Erin Callan '90
Chief Financial Officer,
Lehman Brothers Holdings Inc.
Ugly Monday, March 17, began with the shocking news that Bear Stearns—which closed at $30 per share the Friday before—had been sold to JPMorgan Chase over the weekend for a mere two dollars a share. As the news was being absorbed throughout Manhattan’s financial district, all eyes turned next to Lehman Brothers. The 188-year-old investment bank that had made its reputation in bonds, Lehman shared some of the same vulnerabilities that had brought Bear Stearns to its knees. But, just three months into her coveted C-suite job as chief financial officer, Erin Callan ’90, has helped steer Lehman into calmer waters—no doubt with help from the Fed.
These first months have been a trial by fire, but Callan has managed to gain the confidence of Wall Street by disclosing Lehman’s assets when it counted and showing some humility by borrowing from the central bank. In the 24 hours after the Bear Stearns sale, the firm’s make-or-break period, Lehman’s stock rose an impressive 46 percent and dipped only modestly thereafter. A UK Times article the next day credited Callan’s announcement that it had $30 billion in cash and $64 billion in liquid assets as a key to soothing investors made jittery by a perceived “liquidity issue” at the firm. Callan also immediately pounced on the opportunity to borrow two billion dollars through the discount window opened by the Federal Reserve, which afforded investment banks a lower interest rate.
“The Fed was really encouraging people to [borrow]. So we thought we’d take some leadership,” Callan said in an interview with Maria Bartiromo on Businessweek.com. “We had a strong day…People knew our liquidity position, and so they wouldn’t think of it as a sign of weakness. It was a little bit bold on our part, but I think it was the right call.”
That boldness, aided no doubt by an ability to quickly assess complicated situations, is what Lehman got when it made Callan the first woman in its history to join the bank’s executive committee. Callan took the financial reins of Lehman Brothers in December 2007. As CFO, she oversees the firm’s treasury, tax and financial control and reporting.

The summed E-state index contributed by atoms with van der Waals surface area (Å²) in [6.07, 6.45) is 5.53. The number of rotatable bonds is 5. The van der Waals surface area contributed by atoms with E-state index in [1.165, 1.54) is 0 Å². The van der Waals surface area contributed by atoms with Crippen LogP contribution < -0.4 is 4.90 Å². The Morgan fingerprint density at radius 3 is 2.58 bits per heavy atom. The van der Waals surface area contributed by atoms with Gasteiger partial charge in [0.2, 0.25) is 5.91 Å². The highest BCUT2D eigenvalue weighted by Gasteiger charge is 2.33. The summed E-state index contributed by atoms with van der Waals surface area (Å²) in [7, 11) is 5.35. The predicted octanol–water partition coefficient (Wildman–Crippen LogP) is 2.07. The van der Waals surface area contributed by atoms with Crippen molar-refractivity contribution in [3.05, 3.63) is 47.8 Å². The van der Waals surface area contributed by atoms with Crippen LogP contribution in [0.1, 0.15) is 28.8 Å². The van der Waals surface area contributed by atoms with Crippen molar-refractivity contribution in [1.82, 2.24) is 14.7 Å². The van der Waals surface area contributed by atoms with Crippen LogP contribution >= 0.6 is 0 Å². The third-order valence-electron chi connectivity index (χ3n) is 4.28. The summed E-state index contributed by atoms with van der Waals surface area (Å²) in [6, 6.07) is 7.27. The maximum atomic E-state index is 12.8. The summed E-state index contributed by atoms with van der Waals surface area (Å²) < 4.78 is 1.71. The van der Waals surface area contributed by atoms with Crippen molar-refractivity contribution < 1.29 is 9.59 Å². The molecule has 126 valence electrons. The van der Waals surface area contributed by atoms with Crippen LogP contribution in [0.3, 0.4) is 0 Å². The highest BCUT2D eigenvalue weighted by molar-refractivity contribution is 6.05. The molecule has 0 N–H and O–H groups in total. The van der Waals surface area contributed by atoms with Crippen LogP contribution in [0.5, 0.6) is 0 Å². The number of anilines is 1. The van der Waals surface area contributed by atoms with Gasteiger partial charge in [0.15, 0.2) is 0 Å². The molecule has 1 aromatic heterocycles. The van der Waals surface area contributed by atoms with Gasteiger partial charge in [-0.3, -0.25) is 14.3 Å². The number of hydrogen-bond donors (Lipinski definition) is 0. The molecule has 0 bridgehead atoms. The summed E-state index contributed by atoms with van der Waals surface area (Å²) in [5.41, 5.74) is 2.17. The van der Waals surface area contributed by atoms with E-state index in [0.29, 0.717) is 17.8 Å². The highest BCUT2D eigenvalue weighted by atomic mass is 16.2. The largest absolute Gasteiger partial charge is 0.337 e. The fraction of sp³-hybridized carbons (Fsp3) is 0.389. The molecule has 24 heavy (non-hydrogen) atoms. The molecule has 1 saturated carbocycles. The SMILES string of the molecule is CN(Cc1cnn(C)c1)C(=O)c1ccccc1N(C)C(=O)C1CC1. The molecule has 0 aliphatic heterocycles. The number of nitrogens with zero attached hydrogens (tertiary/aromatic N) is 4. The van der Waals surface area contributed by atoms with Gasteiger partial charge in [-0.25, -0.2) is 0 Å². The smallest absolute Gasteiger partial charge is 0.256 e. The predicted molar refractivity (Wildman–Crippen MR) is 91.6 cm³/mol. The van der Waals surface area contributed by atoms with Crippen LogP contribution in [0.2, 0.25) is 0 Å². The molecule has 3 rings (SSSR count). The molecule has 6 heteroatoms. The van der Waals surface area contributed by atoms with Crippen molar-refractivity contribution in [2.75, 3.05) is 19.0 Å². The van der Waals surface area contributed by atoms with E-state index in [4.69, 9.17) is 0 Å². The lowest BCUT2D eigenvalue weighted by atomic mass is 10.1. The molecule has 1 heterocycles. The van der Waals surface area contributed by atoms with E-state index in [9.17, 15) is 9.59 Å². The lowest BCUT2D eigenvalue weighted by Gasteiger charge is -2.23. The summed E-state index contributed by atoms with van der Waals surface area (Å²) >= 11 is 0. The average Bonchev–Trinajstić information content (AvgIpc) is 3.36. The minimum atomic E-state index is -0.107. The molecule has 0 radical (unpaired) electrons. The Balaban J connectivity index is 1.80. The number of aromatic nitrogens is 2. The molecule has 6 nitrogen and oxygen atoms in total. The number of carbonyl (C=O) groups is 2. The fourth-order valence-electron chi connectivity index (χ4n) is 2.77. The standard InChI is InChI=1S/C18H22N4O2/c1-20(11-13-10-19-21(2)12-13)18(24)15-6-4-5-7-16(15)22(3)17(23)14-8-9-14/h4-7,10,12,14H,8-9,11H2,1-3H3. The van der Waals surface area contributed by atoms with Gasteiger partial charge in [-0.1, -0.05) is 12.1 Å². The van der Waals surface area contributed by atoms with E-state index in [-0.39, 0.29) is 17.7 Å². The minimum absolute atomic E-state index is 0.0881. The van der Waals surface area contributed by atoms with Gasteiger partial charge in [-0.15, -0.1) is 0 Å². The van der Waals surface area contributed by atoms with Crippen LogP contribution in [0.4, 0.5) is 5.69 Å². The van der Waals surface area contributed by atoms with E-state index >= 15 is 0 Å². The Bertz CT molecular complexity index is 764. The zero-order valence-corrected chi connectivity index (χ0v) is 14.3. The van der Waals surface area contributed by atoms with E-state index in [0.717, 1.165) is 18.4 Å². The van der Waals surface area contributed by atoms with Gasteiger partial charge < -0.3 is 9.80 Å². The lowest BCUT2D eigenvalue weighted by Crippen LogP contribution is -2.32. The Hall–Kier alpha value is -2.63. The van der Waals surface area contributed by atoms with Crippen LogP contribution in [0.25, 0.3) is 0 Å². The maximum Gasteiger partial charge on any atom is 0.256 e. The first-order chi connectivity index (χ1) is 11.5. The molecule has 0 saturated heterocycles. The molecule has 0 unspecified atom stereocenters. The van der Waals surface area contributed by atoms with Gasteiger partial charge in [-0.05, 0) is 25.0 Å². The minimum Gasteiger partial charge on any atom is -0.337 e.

Callan, who started at Lehman Brothers in the mid-’90s, has been a fast riser within the global firm. She first encountered Lehman Brothers as a corporate tax associate at Simpson Thacher & Bartlett. As one of the bank’s tax lawyers, she handled not only the tax and legal implications of a key player in the financial sector, but picked up essential lessons on the commercial allure of various deals and how to manage risk.
But after five years at Simpson Thacher, Callan realized she wasn’t going to gain the kind of management or interpersonal experience she desired if she stayed in corporate tax law. “The human element was important to me,” Callan said. In 1995, she decided to take her first steps to change careers. “I remember calling up my client at Lehman and saying, ‘would it be weird for someone like me to work on Wall Street?’”
The answer was a resounding no, but the transition wasn’t seamless, at least not in Callan’s mind. She had neither an M.B.A. nor a facility for the jargon typically heard on the Street. She recalled how she would continually disrupt meetings to ask what unfamiliar financial terms and sayings meant. “I remember they used to call me Erin the Interrupter,” she joked. “But eventually I realized that it was perfectly OK that there were things I didn’t know since there were important things I knew that others didn’t.” Her prior experience with tax, transactional and securities law eventually led her to become the head of the global finance analytics group in investment banking.
The symbiosis has paid off for Callan and the firm. In 2006, Callan started the firm’s Investment Banking Global Hedge Fund Coverage Group, where she guided the successful initial public offerings of companies like Blackstone Group and Fortress Investment Group, which soared in value from $634 million in February 2007 to $11 billion that June.
An article in the April issue of business monthly Portfolio, detailing the scarcity of top-level female executives on the Street predicted Callan’s ultimate ascent to C.E.O. In the article, Gerald Beeson, the C.F.O. of Citadel Investment Group, who worked with Callan on his company’s $500 million bond offering in 2006, credited Callan’s financial acumen as her greatest strength, and the key to her success. “Creativity, urgency, and execution—with Erin you get the whole package,” he said. “She’s a real asset when you’re tackling complex situations that require quick and clear thinking and fast action.” —Graham M. Reed